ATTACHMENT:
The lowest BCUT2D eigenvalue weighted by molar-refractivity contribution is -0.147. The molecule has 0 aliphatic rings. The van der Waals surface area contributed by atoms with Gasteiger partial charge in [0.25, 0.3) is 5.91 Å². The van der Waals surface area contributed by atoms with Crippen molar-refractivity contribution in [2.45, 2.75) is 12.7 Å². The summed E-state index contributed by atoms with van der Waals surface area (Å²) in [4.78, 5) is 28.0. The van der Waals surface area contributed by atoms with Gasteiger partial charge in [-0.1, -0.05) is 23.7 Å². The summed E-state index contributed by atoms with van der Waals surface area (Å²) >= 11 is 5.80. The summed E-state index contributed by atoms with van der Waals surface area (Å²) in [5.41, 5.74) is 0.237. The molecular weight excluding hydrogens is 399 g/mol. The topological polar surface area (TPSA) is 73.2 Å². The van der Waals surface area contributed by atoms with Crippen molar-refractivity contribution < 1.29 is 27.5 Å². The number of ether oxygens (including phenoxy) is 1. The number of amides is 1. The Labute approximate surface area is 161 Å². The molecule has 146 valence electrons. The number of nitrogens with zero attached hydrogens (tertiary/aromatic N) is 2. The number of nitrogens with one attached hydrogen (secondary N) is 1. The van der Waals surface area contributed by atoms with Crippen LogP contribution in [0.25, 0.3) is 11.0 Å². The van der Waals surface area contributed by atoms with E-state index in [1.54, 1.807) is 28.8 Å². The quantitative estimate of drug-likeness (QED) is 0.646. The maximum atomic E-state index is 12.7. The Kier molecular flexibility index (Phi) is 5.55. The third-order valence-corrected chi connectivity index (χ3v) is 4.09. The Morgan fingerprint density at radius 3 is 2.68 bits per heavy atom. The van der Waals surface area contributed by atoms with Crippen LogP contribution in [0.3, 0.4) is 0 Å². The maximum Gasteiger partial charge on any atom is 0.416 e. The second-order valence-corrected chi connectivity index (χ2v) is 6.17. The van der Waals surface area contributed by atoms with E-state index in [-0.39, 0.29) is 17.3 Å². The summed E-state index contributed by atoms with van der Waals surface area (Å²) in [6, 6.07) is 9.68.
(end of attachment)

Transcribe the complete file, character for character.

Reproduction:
The lowest BCUT2D eigenvalue weighted by molar-refractivity contribution is -0.147. The molecule has 0 aliphatic rings. The van der Waals surface area contributed by atoms with Gasteiger partial charge in [0.25, 0.3) is 5.91 Å². The van der Waals surface area contributed by atoms with Crippen molar-refractivity contribution in [2.45, 2.75) is 12.7 Å². The summed E-state index contributed by atoms with van der Waals surface area (Å²) in [4.78, 5) is 28.0. The van der Waals surface area contributed by atoms with Gasteiger partial charge in [-0.1, -0.05) is 23.7 Å². The summed E-state index contributed by atoms with van der Waals surface area (Å²) >= 11 is 5.80. The summed E-state index contributed by atoms with van der Waals surface area (Å²) in [5.41, 5.74) is 0.237. The molecular weight excluding hydrogens is 399 g/mol. The topological polar surface area (TPSA) is 73.2 Å². The van der Waals surface area contributed by atoms with Crippen molar-refractivity contribution < 1.29 is 27.5 Å². The number of ether oxygens (including phenoxy) is 1. The number of amides is 1. The Labute approximate surface area is 161 Å². The molecule has 146 valence electrons. The number of nitrogens with zero attached hydrogens (tertiary/aromatic N) is 2. The number of nitrogens with one attached hydrogen (secondary N) is 1. The van der Waals surface area contributed by atoms with Crippen LogP contribution in [0.25, 0.3) is 11.0 Å². The van der Waals surface area contributed by atoms with E-state index in [1.54, 1.807) is 28.8 Å². The quantitative estimate of drug-likeness (QED) is 0.646. The maximum atomic E-state index is 12.7. The Kier molecular flexibility index (Phi) is 5.55. The third-order valence-corrected chi connectivity index (χ3v) is 4.09. The Morgan fingerprint density at radius 3 is 2.68 bits per heavy atom. The van der Waals surface area contributed by atoms with Crippen LogP contribution in [0.3, 0.4) is 0 Å². The maximum Gasteiger partial charge on any atom is 0.416 e. The second-order valence-corrected chi connectivity index (χ2v) is 6.17. The van der Waals surface area contributed by atoms with E-state index in [-0.39, 0.29) is 17.3 Å². The summed E-state index contributed by atoms with van der Waals surface area (Å²) in [6, 6.07) is 9.68.